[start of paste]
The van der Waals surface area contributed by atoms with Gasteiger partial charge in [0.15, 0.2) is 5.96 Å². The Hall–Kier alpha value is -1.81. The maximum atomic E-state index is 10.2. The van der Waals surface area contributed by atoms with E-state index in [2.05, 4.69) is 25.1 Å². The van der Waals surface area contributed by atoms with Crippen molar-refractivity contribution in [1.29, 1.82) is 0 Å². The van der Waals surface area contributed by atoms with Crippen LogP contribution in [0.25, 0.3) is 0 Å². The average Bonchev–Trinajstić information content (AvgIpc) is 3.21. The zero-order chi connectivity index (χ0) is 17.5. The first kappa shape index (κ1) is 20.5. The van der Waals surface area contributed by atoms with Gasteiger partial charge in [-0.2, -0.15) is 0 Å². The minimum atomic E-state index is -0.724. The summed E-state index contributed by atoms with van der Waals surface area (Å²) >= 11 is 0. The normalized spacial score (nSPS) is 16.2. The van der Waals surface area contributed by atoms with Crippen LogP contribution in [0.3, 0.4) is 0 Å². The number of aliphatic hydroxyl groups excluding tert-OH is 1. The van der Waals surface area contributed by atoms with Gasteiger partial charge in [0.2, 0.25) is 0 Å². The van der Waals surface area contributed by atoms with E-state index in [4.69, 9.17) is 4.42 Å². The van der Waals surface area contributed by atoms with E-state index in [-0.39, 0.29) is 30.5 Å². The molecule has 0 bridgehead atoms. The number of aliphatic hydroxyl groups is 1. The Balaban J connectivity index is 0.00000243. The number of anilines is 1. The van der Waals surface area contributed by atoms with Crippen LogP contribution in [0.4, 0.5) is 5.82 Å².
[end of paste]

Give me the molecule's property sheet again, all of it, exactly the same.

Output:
The van der Waals surface area contributed by atoms with Gasteiger partial charge in [0.15, 0.2) is 5.96 Å². The Hall–Kier alpha value is -1.81. The maximum atomic E-state index is 10.2. The van der Waals surface area contributed by atoms with E-state index in [2.05, 4.69) is 25.1 Å². The van der Waals surface area contributed by atoms with Crippen molar-refractivity contribution in [1.29, 1.82) is 0 Å². The van der Waals surface area contributed by atoms with Crippen LogP contribution in [0.25, 0.3) is 0 Å². The average Bonchev–Trinajstić information content (AvgIpc) is 3.21. The zero-order chi connectivity index (χ0) is 17.5. The first kappa shape index (κ1) is 20.5. The van der Waals surface area contributed by atoms with Gasteiger partial charge in [-0.2, -0.15) is 0 Å². The minimum atomic E-state index is -0.724. The summed E-state index contributed by atoms with van der Waals surface area (Å²) >= 11 is 0. The normalized spacial score (nSPS) is 16.2. The van der Waals surface area contributed by atoms with Crippen LogP contribution in [0.3, 0.4) is 0 Å². The number of aliphatic hydroxyl groups excluding tert-OH is 1. The van der Waals surface area contributed by atoms with Gasteiger partial charge in [0.2, 0.25) is 0 Å². The van der Waals surface area contributed by atoms with E-state index in [4.69, 9.17) is 4.42 Å². The van der Waals surface area contributed by atoms with E-state index in [-0.39, 0.29) is 30.5 Å². The molecule has 0 bridgehead atoms. The number of aliphatic hydroxyl groups is 1. The Balaban J connectivity index is 0.00000243. The number of anilines is 1. The van der Waals surface area contributed by atoms with Crippen LogP contribution in [0.4, 0.5) is 5.82 Å².